“Soccer or Basketball?”
That’s all I need to ask the girl at the gym. She looks about 16 and she’s got a 4 inch vertical scar down the middle of her left knee. She’s newly post ACL surgery. That goes without saying.
“Soccer,” she says. She tore it on Halloween but “just had surgery in December.” It’s “only been 4 months.” And that’s the language of the ACL tear. Once you do it, you start looking at life in months until you can get back into action.
She told me she played for a Herndon travel team. Oh, and played for South Lakes High School. Emphasis on the “-ed.” But not this year. Nope. That season is gone forever.
She tells me this after she finished up her planks and her floor strengthening work and climbs aboard a frame designed for heavy duty ab work. She looks strong, even though her scar looks raw. I had guessed about 4 months; I can look at ’em now and predict how long post-surgery they are. She’s been through the traditional physical therapy and in a week she’ll start working with a trainer at the gym.
I don’t tell her that that’s the business I am in. I don’t steal other peoples’ clients. But that’s confirmation of what I am seeing more and more: kids are walking out of the surgical suite, running through 3-4 months of therapy (what insurance will cover) and then released into the world of competitive youth sports. They need a trainer to transition them back into the strength, quickness and confidence of high speed play.
Fit2Finish is getting this inquiry more and more. “My kid is recovered but she needs to “return to play.” Or she had an injury scare; thank goodness it wasn’t an ACL, but she needs to be stronger and quicker to avoid further injury. That’s why Fit2Finish is launching its new “Personal Training” branch. We’re not about training your nine year old to be faster than other nine year olds. We’re about bringing your emerging athlete back to the field full force.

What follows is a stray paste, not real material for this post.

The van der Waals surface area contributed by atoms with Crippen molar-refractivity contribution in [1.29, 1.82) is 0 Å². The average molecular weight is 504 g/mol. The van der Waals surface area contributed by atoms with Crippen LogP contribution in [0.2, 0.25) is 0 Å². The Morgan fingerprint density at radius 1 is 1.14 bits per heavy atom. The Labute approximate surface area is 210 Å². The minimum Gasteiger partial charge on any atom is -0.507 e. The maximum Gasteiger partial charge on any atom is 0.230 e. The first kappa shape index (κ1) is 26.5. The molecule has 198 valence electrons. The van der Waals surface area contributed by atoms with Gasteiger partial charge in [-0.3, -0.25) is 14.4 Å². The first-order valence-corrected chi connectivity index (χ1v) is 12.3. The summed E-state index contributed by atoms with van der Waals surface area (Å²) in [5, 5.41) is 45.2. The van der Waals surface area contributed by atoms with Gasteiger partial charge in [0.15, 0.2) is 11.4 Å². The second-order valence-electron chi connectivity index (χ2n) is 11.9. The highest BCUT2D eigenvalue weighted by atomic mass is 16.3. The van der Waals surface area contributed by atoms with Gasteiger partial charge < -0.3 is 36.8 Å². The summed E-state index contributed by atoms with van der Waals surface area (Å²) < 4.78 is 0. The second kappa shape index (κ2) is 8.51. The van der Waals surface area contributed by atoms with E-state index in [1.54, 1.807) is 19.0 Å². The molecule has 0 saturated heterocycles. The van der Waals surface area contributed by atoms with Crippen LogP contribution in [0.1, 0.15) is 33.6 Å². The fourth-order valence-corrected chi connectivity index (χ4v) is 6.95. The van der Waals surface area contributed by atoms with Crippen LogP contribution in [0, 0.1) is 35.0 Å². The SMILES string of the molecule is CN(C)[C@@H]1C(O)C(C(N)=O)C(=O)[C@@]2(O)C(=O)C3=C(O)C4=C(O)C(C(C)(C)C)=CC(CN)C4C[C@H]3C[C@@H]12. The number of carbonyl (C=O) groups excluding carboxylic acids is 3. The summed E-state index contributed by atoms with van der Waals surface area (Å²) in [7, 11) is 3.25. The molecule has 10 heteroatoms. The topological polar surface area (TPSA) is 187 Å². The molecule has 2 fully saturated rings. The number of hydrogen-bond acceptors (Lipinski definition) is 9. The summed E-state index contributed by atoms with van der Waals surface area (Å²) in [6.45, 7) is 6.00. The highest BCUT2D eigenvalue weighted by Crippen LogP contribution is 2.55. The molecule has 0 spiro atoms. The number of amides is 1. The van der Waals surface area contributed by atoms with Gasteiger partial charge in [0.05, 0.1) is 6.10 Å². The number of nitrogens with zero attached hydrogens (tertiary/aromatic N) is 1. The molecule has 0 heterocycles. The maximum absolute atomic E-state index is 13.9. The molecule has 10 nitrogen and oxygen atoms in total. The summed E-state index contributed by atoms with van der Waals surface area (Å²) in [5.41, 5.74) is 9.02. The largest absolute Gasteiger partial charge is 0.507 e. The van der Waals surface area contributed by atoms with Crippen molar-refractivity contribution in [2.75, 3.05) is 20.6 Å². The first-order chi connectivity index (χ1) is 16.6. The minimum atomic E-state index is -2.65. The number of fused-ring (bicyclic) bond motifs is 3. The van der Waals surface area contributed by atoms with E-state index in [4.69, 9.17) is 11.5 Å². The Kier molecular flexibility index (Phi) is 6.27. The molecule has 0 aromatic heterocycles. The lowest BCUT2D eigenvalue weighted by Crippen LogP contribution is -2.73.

Last night I got a great look at Ali Krieger, US Women’s National Team defender and International Star footballer, taking the field for the Washington Spirit. January 20th, 2012, the day she tore her right MCL and ACL, is ancient history. She’s matching Sydney Leroux step for step in chase of a long ball down the flank. She’s backtracking on a perfect line to disrupt a would-be point blank shot from a Breaker attacker. She’s mixing it up in the box with the talent of today’s game.
And then calmly, coming away with the ball. To dribble, pass or make the attacking run up the sideline. Ali is back. Thank God for good surgeons and great rehab.
It’s the reality of these competitive sports. Injuries happen, often at the worst possible moments. We’d like to prevent them all, but we can’t. Next best thing: moving those kids back into the game, one exercise session at a time.
From what I can tell, the ones who really want it will work for it and come back both stronger and with a greater appreciation for what their body needs to perform. I’m not gonna say that it’s worth it. But it certainly does pay dividends.
Go ahead. Keep your eye on Ali. She’ll inspire you. But don’t underestimate her. She’s all business. You can just tell by the way she carries herself on the field. No doubt that’s the way she carried herself through rehab. She’s leading the way for so many girls to come back from injuries.
I’m hoping the 16 year old from Herndon will tune into see Ali, between training sessions, of course. It’s a way of life for athletes. Train to get better, no matter where you begin.